By Idrees Ali
WASHINGTON (Reuters) -Two U.S. Navy warships sailed through international waters in the Taiwan Strait on Sunday, the first such operation since a visit to Taiwan by U.S. House Speaker Nancy Pelosi enraged China which regards the island as its territory.
The U.S. Navy, confirming a Reuters report, said cruisers Chancellorsville and Antietam were carrying out the ongoing operation. Such operations usually take eight to 12 hours to complete and are closely monitored by China's military.
In recent years, U.S. warships, and on occasion those from allied nations such as Britain and Canada, have routinely sailed through the strait, drawing the ire of China which claims Taiwan against the objections of its democratically elected government.
Pelosi's Taiwan trip in early August infuriated China which saw it as a U.S. attempt to interfere in its internal affairs. China subsequently launched military drills near the island which have since continued.
"These (U.S.) ships transited through a corridor in the strait that is beyond the territorial sea of any coastal state," the U.S. Navy said.
The operation demonstrates the United States' commitment to a free and open Indo-Pacific, and the U.S. military flies, sails and operates anywhere international law allows, the Navy said.
John Kirby, a spokesperson for the U.S. National Security Council, echoed that position on CNN, saying the ships' passage was "very consistent" with the U.S. "one-China" policy and of seeking "a free and open Indo-Pacific."
Kirby added that the operation was planned long ago.
The Chinese military's Eastern Theater Command said it was following the ships and warning them.
"Troops in the theater remain on high alert and are ready to thwart any provocation at any time," it added in a statement.
Taiwan's defense ministry said the ships were sailing in a southerly direction and that its forces were observing but that "the situation was as normal".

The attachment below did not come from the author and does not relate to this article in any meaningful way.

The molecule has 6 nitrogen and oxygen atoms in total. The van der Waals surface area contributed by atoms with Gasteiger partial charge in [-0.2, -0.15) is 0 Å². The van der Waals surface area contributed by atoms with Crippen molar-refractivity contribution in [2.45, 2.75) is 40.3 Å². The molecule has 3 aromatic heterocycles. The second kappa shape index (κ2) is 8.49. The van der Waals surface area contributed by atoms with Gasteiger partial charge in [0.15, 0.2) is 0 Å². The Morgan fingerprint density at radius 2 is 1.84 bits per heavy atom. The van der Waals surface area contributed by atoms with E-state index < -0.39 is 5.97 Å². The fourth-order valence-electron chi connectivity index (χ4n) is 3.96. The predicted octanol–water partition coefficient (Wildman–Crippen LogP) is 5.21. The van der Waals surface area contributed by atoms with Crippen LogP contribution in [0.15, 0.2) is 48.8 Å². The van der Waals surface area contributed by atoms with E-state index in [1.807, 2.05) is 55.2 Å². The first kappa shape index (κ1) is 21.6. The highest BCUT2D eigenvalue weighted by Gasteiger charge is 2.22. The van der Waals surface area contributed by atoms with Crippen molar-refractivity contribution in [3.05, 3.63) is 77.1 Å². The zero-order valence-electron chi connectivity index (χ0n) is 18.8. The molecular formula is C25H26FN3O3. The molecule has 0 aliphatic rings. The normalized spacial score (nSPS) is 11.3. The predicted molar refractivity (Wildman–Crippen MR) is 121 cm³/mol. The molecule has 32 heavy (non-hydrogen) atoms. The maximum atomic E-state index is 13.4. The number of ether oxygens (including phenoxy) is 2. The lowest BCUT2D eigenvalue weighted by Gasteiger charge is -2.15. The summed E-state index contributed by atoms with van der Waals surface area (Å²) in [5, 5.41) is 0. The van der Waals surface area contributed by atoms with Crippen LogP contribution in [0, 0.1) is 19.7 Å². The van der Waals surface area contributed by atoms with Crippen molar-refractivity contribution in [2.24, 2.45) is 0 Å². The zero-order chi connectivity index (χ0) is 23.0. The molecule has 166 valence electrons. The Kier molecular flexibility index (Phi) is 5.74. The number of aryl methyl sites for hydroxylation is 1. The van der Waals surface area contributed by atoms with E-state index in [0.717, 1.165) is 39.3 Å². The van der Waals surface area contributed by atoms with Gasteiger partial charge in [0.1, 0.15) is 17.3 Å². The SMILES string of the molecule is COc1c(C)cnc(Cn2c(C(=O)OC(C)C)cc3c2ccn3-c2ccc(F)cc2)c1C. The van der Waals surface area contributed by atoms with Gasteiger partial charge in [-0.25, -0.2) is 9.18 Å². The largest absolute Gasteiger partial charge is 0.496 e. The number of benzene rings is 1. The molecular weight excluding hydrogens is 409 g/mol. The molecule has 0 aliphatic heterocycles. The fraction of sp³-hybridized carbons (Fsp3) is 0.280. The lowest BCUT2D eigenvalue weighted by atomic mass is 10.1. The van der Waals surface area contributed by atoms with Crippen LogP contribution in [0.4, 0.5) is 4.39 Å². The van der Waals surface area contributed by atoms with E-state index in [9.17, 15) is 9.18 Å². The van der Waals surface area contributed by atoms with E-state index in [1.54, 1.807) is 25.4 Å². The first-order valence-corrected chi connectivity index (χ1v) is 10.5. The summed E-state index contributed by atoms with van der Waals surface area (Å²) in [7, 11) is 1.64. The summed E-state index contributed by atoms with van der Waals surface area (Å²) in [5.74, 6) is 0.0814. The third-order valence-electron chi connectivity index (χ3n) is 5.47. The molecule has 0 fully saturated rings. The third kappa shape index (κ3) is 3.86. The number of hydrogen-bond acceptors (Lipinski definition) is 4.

The narrow Taiwan Strait has been a frequent source of military tension since the defeated Republic of China government fled to Taiwan in 1949 after losing a civil war with the communists, who established the People's Republic of China.
Pelosi's visit to Taiwan was followed around a week later by a group of five other U.S. lawmakers, with China's military responding by carrying out more exercises near the island.
Senator Marsha Blackburn, a U.S. lawmaker on the Senate Commerce and Armed Services committees, arrived in Taiwan on Thursday on the third visit by a U.S. dignitary this month, defying pressure from China to halt the trips.
The administration of U.S. President Joe Biden has sought to keep tension between Washington and Beijing from boiling over into conflict, reiterating that congressional trips are routine.
The United States has no formal diplomatic relations with Taiwan but is bound by law to provide the island with the means to defend itself.
China has never ruled out using force to bring Taiwan under its control.
Taiwan says the People's Republic of China has never ruled the island and so has no claim to it, and that only Taiwan's 23 million people can decide their future.
(Reporting by Idrees Ali; Additional reporting by Ben Blanchard in Taipei, Kevin Yao in Beijing and Jonathan Landay in Washington; Editing by Christopher Cushing and Lisa Shumaker)